From Haiti to Rwanda - Paul Farmer Again Moving Mountains

  • Posted on: 20 April 2008
  • By: Bryan Schaaf
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Thought you might enjoy reading a Boston Globe piece about progress being made by Partners in Health in Rwanda.  It really is an inspiring story.  Rwanda was torn apart during the Genocide, but is coming together again.  Health is clearly playing an important role in the reconciliation process.  Working closely with the Clinton Foundation, the Government of Rwanda, and a large team of dedicated communicate health workers, there are making a real difference with the knowledge and experience they gained in their +20 years of experience in Haiti.


I have copied below (in italics) the opening of the article from the Boston Globe:  



Farmer, who teaches at Harvard, was taken to Ruhengeri, in the country's northwest corner. But there was already a clean hospital there, with employees and even an X-ray machine. "No, no, no. You don't understand," Farmer recalls saying. "Find me the worst possible place in the country."



So they took him to Rwinkwavu, a remote area two hours east of Kigali. Even Farmer - who works in the world's worst regions - was taken aback. The "hospital" consisted of derelict buildings that had been used by a Belgian mining company decades earlier, then as military barracks during the genocide in which 800,000 people were killed in 100 days. Bullet holes pocked the walls, which were also scarred with hate messages left by the killers: "Those we don't kill, AIDS will get."



There were no beds, no patients, no staff, no medical equipment. "It was abandoned, dirty and scary," Farmer says. There were 200,000 people in the district and not a single doctor.  It was the perfect place for Farmer.



Five years ago, Farmer became reluctantly famous with the publication of Tracy Kidder's best-selling book, "Mountains Beyond Mountains," which told the story of the brash Harvard Medical School graduate who changed the face of healthcare in rural Haiti. Now 20 years old, Partners in Health, with its emphasis on treating poverty as well as disease, has expanded to nine countries



Partners in Health has a budget of $50 million annually.  Like any non governmental organization, they worry about being able to raise enough funds each year.   So far they have been able to do so.   They continue to punch above their weight - It is not an exxageration to say that Partners in Health has, on a global level, changed the way we treat patients with TB and/or HIV/AIDS in low resource settings.  The world is better for their work.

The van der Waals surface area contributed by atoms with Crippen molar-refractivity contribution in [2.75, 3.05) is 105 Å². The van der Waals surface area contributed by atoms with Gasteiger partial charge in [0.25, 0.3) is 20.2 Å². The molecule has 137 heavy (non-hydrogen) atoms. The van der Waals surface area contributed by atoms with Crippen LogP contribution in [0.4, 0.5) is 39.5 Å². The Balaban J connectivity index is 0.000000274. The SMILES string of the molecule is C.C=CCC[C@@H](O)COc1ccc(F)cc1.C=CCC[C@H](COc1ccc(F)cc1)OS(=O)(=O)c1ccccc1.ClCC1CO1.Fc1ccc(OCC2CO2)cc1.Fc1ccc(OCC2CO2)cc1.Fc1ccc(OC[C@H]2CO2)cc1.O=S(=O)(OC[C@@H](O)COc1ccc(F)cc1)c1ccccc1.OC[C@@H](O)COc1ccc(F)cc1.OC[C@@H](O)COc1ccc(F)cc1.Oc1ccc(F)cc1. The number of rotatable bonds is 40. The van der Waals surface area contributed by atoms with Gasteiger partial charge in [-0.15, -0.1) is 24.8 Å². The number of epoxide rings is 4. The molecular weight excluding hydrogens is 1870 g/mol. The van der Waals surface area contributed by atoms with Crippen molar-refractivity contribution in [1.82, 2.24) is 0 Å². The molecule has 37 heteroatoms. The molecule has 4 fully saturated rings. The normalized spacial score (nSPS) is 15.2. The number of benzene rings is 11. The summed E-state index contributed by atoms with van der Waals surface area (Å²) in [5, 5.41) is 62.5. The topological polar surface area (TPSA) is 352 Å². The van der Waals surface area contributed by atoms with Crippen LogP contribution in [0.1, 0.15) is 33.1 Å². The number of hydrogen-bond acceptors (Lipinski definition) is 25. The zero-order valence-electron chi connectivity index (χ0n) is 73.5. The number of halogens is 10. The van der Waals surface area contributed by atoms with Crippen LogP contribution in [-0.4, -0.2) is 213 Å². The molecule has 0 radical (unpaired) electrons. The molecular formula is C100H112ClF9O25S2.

In Haiti, Lesotho, and Rwanda, Partners in Health has been instrumental in organizing communities to address health concerns.  In rural Rwanda, as in rural Haiti, there are the biggest employer in the area as well.   Their health agents check on discharged patients and identify others at risk.   They ensure that medications are taken on time, and if anything should prevent them doing so, they work with the patient to resolve the problem.  They also visit those with chronic illnesses such as HIV/AIDS.  All told, Partners in Health/Rwanda has 1,500 employees including 825 community health workers.



Paul Farmer is always on the go these days and speaks frequently.   Check out the PIH website for details.   On April 22, he will speak at the Harvard School of Public Health with Dr. Agnes Binagwaho, head of Rwanda's National AIDS Control Commission.  On April 27 he will receive the 2008 Spirituality and Justice Award and deliver a sermon at All Saints Parish in Brookline.  Can't make it?  No worries - PIH often posts the webcasts, or a minimum, the transcripts. 



Also, take a moment to view the multimedia section of the PIH website.  It gives a good tour of PIH's work in Haiti, what diseases they have been treating, and how. 



I feel proud to know that an organization started in Haiti is making a difference in several countries in Africa.   By supporting PIH, you can be making a difference in Haiti and Africa at the same time.  They are one of the best organizations operating in Haiti, and now Africa as well.  



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